Tracking expenses in three categories helps prevent overwhelming details. However, some people may find that the lack of detailed tracking makes it harder to identify areas for improvement in their spending habits. Remember to be kind to yourself during this process. If you don’t meet the exact numbers of the budget rule, things can change in the future. For example, once you’ve paid off your student loans, you can allocate more of your monthly budget to savings.

Where the 50/30/20 Rule Doesn’t Work

The Fifty Thirty Twenty project, created by a graphic designer for the government, shows how challenging it can be to follow the 50/30/20 rule with different incomes and household sizes.

The project uses income data from the 2014 American Community Survey conducted by the Census and estimates of take-home pay from ADP’s salary paycheck calculator. Keep in mind that the costs shown in the project may be even higher for families due to inflation.

For example, the website presents a case of a single adult male living in Chicago with an annual income of $35,637. After taxes, he takes home $2,253 per month.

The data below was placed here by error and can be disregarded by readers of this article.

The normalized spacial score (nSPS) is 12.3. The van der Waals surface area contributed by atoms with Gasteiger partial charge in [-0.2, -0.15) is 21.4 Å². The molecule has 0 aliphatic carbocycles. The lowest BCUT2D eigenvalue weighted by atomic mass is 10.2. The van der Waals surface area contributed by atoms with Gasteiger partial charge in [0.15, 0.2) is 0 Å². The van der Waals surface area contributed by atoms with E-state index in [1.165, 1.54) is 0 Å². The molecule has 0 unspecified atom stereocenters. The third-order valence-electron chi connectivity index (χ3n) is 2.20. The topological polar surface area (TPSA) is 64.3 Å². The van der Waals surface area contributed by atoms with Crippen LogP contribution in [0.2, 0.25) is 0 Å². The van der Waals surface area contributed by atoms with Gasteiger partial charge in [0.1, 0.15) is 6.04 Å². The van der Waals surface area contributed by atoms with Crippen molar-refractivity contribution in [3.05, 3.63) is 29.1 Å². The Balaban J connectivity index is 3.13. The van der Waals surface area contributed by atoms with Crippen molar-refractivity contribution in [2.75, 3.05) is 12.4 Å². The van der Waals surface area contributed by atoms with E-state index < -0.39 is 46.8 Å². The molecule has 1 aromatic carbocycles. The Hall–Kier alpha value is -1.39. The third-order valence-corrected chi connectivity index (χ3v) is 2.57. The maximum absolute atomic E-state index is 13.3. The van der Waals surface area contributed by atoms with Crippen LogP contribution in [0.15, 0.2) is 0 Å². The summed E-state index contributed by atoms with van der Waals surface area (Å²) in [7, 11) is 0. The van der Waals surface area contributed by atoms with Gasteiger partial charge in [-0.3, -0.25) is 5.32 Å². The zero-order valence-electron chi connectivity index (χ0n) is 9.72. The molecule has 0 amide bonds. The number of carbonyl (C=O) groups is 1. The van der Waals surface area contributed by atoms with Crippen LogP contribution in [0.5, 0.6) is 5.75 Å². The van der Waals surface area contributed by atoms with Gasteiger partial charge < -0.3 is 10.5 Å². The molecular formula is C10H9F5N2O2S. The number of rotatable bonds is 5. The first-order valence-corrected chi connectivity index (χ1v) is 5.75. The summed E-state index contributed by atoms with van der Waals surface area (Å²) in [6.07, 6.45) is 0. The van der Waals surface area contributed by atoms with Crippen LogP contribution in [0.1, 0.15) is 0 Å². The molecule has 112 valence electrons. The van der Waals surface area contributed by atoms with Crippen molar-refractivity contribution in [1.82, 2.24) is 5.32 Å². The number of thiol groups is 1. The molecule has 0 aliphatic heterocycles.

where 50 30 20 budget rule fail example data and charts from Fifty Thirty Twenty project
Where the 50/30/20 Rule Doesn’t Work – Example by fiftythirtytwenty.com

Strictly following the 50/30/20 rule would be nearly impossible for him because his housing, utilities, and healthcare costs exceed 50% of his take-home pay.

Ultimately, it’s your decision to choose the budgeting system that works best for you based on your habits and circumstances.

Example of the 50/30/20 Budget Rule

Let’s say your monthly after-tax income is $3,000. According to the rule, you would allocate your income into three categories as follows:

Needs (50%): $1,500

  • Rent or mortgage payments: $800
  • Utilities: $150
  • Groceries: $200
  • Insurance and healthcare: $150
  • Minimum debt payments: $200

Wants (30%): $900

  • Dining out: $200
  • Entertainment: $100
  • Shopping: $300
  • Hobbies: $100